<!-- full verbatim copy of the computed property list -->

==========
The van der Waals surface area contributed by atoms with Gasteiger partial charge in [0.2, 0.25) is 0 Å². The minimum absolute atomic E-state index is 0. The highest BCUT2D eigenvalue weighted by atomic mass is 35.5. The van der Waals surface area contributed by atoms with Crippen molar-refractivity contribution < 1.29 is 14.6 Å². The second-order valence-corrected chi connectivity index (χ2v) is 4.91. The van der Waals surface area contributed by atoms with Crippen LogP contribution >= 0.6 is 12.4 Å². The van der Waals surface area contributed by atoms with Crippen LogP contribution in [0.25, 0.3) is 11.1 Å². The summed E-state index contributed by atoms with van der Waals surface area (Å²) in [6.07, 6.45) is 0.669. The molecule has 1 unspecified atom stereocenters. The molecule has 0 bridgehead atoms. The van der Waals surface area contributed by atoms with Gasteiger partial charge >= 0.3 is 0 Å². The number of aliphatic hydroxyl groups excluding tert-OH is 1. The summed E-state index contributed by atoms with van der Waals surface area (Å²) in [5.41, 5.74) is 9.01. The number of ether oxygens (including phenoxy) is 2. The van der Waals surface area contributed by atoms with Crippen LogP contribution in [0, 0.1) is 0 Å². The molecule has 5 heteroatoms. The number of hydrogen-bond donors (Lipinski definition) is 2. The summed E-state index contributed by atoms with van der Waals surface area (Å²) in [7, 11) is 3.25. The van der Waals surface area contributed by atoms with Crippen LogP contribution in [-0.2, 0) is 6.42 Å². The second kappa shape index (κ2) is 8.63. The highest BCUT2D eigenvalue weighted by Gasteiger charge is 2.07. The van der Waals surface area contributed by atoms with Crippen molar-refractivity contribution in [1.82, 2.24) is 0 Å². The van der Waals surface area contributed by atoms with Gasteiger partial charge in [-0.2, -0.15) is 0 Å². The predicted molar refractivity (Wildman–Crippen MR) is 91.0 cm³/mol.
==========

The van der Waals surface area contributed by atoms with Gasteiger partial charge in [0.2, 0.25) is 0 Å². The minimum absolute atomic E-state index is 0. The highest BCUT2D eigenvalue weighted by atomic mass is 35.5. The van der Waals surface area contributed by atoms with Crippen molar-refractivity contribution < 1.29 is 14.6 Å². The second-order valence-corrected chi connectivity index (χ2v) is 4.91. The van der Waals surface area contributed by atoms with Crippen LogP contribution >= 0.6 is 12.4 Å². The van der Waals surface area contributed by atoms with Crippen LogP contribution in [0.25, 0.3) is 11.1 Å². The summed E-state index contributed by atoms with van der Waals surface area (Å²) in [6.07, 6.45) is 0.669. The molecule has 1 unspecified atom stereocenters. The molecule has 0 bridgehead atoms. The van der Waals surface area contributed by atoms with Gasteiger partial charge >= 0.3 is 0 Å². The number of aliphatic hydroxyl groups excluding tert-OH is 1. The summed E-state index contributed by atoms with van der Waals surface area (Å²) in [5.41, 5.74) is 9.01. The number of ether oxygens (including phenoxy) is 2. The van der Waals surface area contributed by atoms with Crippen LogP contribution in [0, 0.1) is 0 Å². The molecule has 5 heteroatoms. The number of hydrogen-bond donors (Lipinski definition) is 2. The summed E-state index contributed by atoms with van der Waals surface area (Å²) in [7, 11) is 3.25. The van der Waals surface area contributed by atoms with Crippen LogP contribution in [-0.2, 0) is 6.42 Å². The second kappa shape index (κ2) is 8.63. The highest BCUT2D eigenvalue weighted by Gasteiger charge is 2.07. The van der Waals surface area contributed by atoms with Crippen molar-refractivity contribution in [1.82, 2.24) is 0 Å². The van der Waals surface area contributed by atoms with Gasteiger partial charge in [-0.2, -0.15) is 0 Å². The predicted molar refractivity (Wildman–Crippen MR) is 91.0 cm³/mol.